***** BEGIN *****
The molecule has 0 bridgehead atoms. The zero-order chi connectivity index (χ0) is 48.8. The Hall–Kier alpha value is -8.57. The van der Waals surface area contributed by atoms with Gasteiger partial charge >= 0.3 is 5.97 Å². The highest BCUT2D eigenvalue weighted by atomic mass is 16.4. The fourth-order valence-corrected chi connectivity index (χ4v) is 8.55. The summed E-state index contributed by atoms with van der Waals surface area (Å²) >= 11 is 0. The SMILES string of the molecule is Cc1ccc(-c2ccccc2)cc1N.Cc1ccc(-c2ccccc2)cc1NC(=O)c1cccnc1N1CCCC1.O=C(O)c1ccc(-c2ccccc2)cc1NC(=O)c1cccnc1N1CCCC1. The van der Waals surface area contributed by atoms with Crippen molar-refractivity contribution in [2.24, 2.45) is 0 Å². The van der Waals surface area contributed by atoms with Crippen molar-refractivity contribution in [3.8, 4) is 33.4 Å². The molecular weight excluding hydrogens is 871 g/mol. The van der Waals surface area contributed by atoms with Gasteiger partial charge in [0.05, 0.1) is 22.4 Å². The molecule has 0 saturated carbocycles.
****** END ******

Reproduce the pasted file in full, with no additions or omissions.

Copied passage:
The molecule has 0 bridgehead atoms. The zero-order chi connectivity index (χ0) is 48.8. The Hall–Kier alpha value is -8.57. The van der Waals surface area contributed by atoms with Gasteiger partial charge >= 0.3 is 5.97 Å². The highest BCUT2D eigenvalue weighted by atomic mass is 16.4. The fourth-order valence-corrected chi connectivity index (χ4v) is 8.55. The summed E-state index contributed by atoms with van der Waals surface area (Å²) >= 11 is 0. The SMILES string of the molecule is Cc1ccc(-c2ccccc2)cc1N.Cc1ccc(-c2ccccc2)cc1NC(=O)c1cccnc1N1CCCC1.O=C(O)c1ccc(-c2ccccc2)cc1NC(=O)c1cccnc1N1CCCC1. The van der Waals surface area contributed by atoms with Crippen molar-refractivity contribution in [2.24, 2.45) is 0 Å². The van der Waals surface area contributed by atoms with Crippen molar-refractivity contribution in [3.8, 4) is 33.4 Å². The molecular weight excluding hydrogens is 871 g/mol. The van der Waals surface area contributed by atoms with Gasteiger partial charge in [0.05, 0.1) is 22.4 Å². The molecule has 0 saturated carbocycles.